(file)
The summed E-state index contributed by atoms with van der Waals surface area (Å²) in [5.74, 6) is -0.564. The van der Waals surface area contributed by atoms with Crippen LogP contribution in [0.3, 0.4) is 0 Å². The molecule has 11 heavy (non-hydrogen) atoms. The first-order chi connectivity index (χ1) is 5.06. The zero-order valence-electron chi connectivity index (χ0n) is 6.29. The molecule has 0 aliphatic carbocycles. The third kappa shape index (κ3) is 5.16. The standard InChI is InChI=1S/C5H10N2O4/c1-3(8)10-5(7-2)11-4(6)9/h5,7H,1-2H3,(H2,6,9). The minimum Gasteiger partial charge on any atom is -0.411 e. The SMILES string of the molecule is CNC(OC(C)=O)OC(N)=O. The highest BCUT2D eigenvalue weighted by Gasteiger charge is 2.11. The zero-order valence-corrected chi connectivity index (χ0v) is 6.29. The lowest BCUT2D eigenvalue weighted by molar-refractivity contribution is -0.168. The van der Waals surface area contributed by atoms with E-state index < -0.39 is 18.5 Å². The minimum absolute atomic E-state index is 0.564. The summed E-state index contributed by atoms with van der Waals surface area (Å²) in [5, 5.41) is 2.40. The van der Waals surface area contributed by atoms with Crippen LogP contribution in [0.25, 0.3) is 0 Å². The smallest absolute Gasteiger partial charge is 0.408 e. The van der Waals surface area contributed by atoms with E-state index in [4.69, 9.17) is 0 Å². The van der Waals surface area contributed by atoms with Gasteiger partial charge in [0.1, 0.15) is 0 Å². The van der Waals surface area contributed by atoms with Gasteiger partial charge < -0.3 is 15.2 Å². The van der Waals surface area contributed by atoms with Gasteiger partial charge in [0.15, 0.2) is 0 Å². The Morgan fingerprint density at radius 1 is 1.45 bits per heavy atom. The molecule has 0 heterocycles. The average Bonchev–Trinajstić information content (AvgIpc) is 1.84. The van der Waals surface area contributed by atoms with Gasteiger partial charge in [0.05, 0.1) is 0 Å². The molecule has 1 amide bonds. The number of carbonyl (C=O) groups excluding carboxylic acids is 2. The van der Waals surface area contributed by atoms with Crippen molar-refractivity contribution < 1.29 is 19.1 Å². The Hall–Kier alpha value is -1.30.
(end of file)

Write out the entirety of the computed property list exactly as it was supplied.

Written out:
The summed E-state index contributed by atoms with van der Waals surface area (Å²) in [5.74, 6) is -0.564. The van der Waals surface area contributed by atoms with Crippen LogP contribution in [0.3, 0.4) is 0 Å². The molecule has 11 heavy (non-hydrogen) atoms. The first-order chi connectivity index (χ1) is 5.06. The zero-order valence-electron chi connectivity index (χ0n) is 6.29. The molecule has 0 aliphatic carbocycles. The third kappa shape index (κ3) is 5.16. The standard InChI is InChI=1S/C5H10N2O4/c1-3(8)10-5(7-2)11-4(6)9/h5,7H,1-2H3,(H2,6,9). The minimum Gasteiger partial charge on any atom is -0.411 e. The SMILES string of the molecule is CNC(OC(C)=O)OC(N)=O. The highest BCUT2D eigenvalue weighted by Gasteiger charge is 2.11. The zero-order valence-corrected chi connectivity index (χ0v) is 6.29. The lowest BCUT2D eigenvalue weighted by molar-refractivity contribution is -0.168. The van der Waals surface area contributed by atoms with E-state index < -0.39 is 18.5 Å². The minimum absolute atomic E-state index is 0.564. The summed E-state index contributed by atoms with van der Waals surface area (Å²) in [5, 5.41) is 2.40. The van der Waals surface area contributed by atoms with Crippen LogP contribution in [0.25, 0.3) is 0 Å². The smallest absolute Gasteiger partial charge is 0.408 e. The van der Waals surface area contributed by atoms with E-state index in [4.69, 9.17) is 0 Å². The van der Waals surface area contributed by atoms with Gasteiger partial charge in [0.1, 0.15) is 0 Å². The van der Waals surface area contributed by atoms with Gasteiger partial charge < -0.3 is 15.2 Å². The van der Waals surface area contributed by atoms with Gasteiger partial charge in [0.15, 0.2) is 0 Å². The Morgan fingerprint density at radius 1 is 1.45 bits per heavy atom. The molecule has 0 heterocycles. The average Bonchev–Trinajstić information content (AvgIpc) is 1.84. The van der Waals surface area contributed by atoms with Gasteiger partial charge in [0.05, 0.1) is 0 Å². The molecule has 1 amide bonds. The number of carbonyl (C=O) groups excluding carboxylic acids is 2. The van der Waals surface area contributed by atoms with Crippen molar-refractivity contribution < 1.29 is 19.1 Å². The Hall–Kier alpha value is -1.30.